As both a history lesson and a warning against hubris, Letters to a Young Education Reformer reminds the school reform community that the effort is older than the latest group of youthful reformers to join it. Ultimately, it asks reformers of differing motivations and political stripes to come together in the pursuit of great schooling for all of America’s children. — Derrell Bradford, executive vice president, 50CAN

Reading Letters to a Young Education Reformer is so many things: encouraging, sobering, affirming, even inspiring. Hess uses what my father calls ‘straight talk’ to remind educators and those who advocate on their behalf that we must model those basic behaviors that we expect our students to exhibit: respect for the individual, assuming the best, and good listening. His sage and accessible advice is timely as a new generation of leaders moves into position to make a difference in the lives of young Americans and their communities. Practitioners, researchers, policy makers, community leaders, and parents can all benefit from reading this book, discussing it together, and reflecting on what it means for America’s children. — Irvin Scott, senior lecturer, Harvard Graduate School of Education, and former deputy director, Bill & Melinda Gates Foundation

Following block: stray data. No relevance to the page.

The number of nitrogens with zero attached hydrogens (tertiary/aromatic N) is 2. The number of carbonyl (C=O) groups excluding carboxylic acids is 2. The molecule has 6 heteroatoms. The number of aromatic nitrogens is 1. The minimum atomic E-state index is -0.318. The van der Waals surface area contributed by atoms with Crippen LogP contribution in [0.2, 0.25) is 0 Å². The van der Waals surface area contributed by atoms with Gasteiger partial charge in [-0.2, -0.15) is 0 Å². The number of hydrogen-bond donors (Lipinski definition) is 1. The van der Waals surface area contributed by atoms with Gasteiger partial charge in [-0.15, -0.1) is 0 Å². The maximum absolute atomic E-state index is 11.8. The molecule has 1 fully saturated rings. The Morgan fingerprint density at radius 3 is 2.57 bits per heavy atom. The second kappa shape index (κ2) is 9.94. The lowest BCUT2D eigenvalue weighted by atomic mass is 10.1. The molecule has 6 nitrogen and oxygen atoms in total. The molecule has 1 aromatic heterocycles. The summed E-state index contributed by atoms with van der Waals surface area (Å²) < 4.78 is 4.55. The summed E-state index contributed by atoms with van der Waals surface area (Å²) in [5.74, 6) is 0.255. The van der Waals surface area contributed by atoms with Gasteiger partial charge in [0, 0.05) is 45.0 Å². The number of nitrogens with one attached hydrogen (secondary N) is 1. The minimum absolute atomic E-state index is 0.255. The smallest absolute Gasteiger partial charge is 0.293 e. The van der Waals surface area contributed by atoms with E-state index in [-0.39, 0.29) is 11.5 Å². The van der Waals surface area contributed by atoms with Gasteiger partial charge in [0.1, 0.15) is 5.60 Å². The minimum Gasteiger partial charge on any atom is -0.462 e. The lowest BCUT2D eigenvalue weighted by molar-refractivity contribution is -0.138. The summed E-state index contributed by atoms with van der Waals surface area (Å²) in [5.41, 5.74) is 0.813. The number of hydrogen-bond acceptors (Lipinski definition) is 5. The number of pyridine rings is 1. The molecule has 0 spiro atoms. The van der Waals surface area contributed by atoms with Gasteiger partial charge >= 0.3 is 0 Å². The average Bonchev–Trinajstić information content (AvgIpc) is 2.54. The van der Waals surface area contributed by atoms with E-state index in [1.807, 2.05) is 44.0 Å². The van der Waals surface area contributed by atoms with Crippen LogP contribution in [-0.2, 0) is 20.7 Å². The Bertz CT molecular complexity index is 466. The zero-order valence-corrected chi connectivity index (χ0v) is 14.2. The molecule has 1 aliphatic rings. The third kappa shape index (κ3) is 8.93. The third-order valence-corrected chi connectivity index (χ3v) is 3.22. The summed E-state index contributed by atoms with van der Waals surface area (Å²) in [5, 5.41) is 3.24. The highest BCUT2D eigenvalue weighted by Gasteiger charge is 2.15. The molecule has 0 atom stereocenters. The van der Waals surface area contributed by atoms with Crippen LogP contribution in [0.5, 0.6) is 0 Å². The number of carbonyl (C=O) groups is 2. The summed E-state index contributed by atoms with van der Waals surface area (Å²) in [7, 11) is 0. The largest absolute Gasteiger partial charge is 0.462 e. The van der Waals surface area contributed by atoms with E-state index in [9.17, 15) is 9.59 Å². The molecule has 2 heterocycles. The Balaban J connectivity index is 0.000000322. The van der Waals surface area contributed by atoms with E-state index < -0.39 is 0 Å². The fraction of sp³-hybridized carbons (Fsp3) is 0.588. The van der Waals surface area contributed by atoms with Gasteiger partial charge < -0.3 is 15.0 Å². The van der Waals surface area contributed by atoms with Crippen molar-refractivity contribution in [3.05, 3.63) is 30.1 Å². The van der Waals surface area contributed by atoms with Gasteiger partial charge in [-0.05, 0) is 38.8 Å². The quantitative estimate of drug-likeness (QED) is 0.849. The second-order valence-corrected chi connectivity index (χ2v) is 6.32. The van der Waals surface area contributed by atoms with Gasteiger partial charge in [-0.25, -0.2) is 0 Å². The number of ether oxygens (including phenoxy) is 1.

These thought-provoking letters are full of valuable insights for those truly passionate about transforming education. Hess’s book is relevant for educators across the political spectrum. — Campbell Brown, founder, The 74

Current education policy discussions are rarely lacking references to evidence, but they are quite often lacking in wisdom. In Letters to a Young Education Reformer, Rick Hess offers readers the wisdom we need to make sense of evidence and use it to improve education. Drawing on his quarter-century of hard experience with education research and practice, the volume offers lessons on a broad range of topics from the Common Core to court-driven reform to the perils of passion. Young and old reformers alike can benefit from his insights. — Jay P. Greene, distinguished professor of education policy and department head, Department of Education Reform, University of Arkansas, College of Education and Health Professions

In Letters to a Young Education Reformer, Rick Hess reminds us that there is no 'one way' to fix education in America. Rather, by sharing his wisdom, practical perspective, and lessons learned, he challenges each of us to talk less, listen more, and open our minds to the new ideas that could help shape education and learning in our world of tomorrow. I absolutely love this book! — Kevin P. Chavous, education reform leader and author of Building a Learning Culture in America